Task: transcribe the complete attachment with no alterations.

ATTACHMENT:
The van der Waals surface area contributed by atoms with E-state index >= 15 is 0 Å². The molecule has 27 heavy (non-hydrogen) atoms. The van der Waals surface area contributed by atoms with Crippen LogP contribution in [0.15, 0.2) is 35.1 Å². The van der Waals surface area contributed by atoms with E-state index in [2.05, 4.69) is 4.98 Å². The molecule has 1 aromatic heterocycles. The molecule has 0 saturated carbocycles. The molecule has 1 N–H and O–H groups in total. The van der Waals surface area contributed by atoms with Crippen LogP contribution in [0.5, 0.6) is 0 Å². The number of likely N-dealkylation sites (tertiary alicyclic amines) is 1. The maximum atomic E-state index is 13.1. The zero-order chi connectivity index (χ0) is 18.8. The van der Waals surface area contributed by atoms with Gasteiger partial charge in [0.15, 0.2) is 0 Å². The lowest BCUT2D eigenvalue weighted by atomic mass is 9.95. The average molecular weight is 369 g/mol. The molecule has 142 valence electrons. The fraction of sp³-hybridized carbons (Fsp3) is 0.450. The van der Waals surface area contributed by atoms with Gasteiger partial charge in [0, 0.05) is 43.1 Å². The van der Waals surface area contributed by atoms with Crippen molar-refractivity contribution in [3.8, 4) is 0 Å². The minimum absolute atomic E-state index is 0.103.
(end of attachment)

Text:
The van der Waals surface area contributed by atoms with E-state index >= 15 is 0 Å². The molecule has 27 heavy (non-hydrogen) atoms. The van der Waals surface area contributed by atoms with Crippen LogP contribution in [0.15, 0.2) is 35.1 Å². The van der Waals surface area contributed by atoms with E-state index in [2.05, 4.69) is 4.98 Å². The molecule has 1 aromatic heterocycles. The molecule has 0 saturated carbocycles. The molecule has 1 N–H and O–H groups in total. The van der Waals surface area contributed by atoms with Crippen LogP contribution in [0.5, 0.6) is 0 Å². The number of likely N-dealkylation sites (tertiary alicyclic amines) is 1. The maximum atomic E-state index is 13.1. The zero-order chi connectivity index (χ0) is 18.8. The van der Waals surface area contributed by atoms with Gasteiger partial charge in [0.15, 0.2) is 0 Å². The lowest BCUT2D eigenvalue weighted by atomic mass is 9.95. The average molecular weight is 369 g/mol. The molecule has 142 valence electrons. The fraction of sp³-hybridized carbons (Fsp3) is 0.450. The van der Waals surface area contributed by atoms with Gasteiger partial charge in [0, 0.05) is 43.1 Å². The van der Waals surface area contributed by atoms with Crippen molar-refractivity contribution in [3.8, 4) is 0 Å². The minimum absolute atomic E-state index is 0.103.